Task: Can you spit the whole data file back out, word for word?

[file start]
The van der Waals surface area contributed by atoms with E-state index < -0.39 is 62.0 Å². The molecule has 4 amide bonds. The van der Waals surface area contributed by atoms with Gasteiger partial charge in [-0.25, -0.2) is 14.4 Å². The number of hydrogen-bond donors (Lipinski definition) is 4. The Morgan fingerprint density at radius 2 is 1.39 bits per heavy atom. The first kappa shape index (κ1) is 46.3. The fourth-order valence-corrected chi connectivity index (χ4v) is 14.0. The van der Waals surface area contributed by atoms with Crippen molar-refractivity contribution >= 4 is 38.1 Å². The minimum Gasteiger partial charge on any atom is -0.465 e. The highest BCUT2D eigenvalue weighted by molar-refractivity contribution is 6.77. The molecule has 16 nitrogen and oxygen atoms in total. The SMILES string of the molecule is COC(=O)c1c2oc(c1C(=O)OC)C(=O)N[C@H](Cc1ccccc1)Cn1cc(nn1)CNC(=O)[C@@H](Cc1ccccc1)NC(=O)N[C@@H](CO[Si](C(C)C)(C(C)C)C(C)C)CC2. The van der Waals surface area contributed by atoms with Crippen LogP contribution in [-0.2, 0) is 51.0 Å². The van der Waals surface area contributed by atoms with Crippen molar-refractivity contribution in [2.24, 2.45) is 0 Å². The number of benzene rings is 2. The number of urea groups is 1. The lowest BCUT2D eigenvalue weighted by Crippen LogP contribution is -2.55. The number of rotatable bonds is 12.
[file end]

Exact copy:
The van der Waals surface area contributed by atoms with E-state index < -0.39 is 62.0 Å². The molecule has 4 amide bonds. The van der Waals surface area contributed by atoms with Gasteiger partial charge in [-0.25, -0.2) is 14.4 Å². The number of hydrogen-bond donors (Lipinski definition) is 4. The Morgan fingerprint density at radius 2 is 1.39 bits per heavy atom. The first kappa shape index (κ1) is 46.3. The fourth-order valence-corrected chi connectivity index (χ4v) is 14.0. The van der Waals surface area contributed by atoms with Crippen molar-refractivity contribution >= 4 is 38.1 Å². The minimum Gasteiger partial charge on any atom is -0.465 e. The highest BCUT2D eigenvalue weighted by molar-refractivity contribution is 6.77. The molecule has 16 nitrogen and oxygen atoms in total. The SMILES string of the molecule is COC(=O)c1c2oc(c1C(=O)OC)C(=O)N[C@H](Cc1ccccc1)Cn1cc(nn1)CNC(=O)[C@@H](Cc1ccccc1)NC(=O)N[C@@H](CO[Si](C(C)C)(C(C)C)C(C)C)CC2. The van der Waals surface area contributed by atoms with Crippen LogP contribution in [-0.2, 0) is 51.0 Å². The van der Waals surface area contributed by atoms with Crippen molar-refractivity contribution in [2.24, 2.45) is 0 Å². The number of benzene rings is 2. The number of urea groups is 1. The lowest BCUT2D eigenvalue weighted by Crippen LogP contribution is -2.55. The number of rotatable bonds is 12.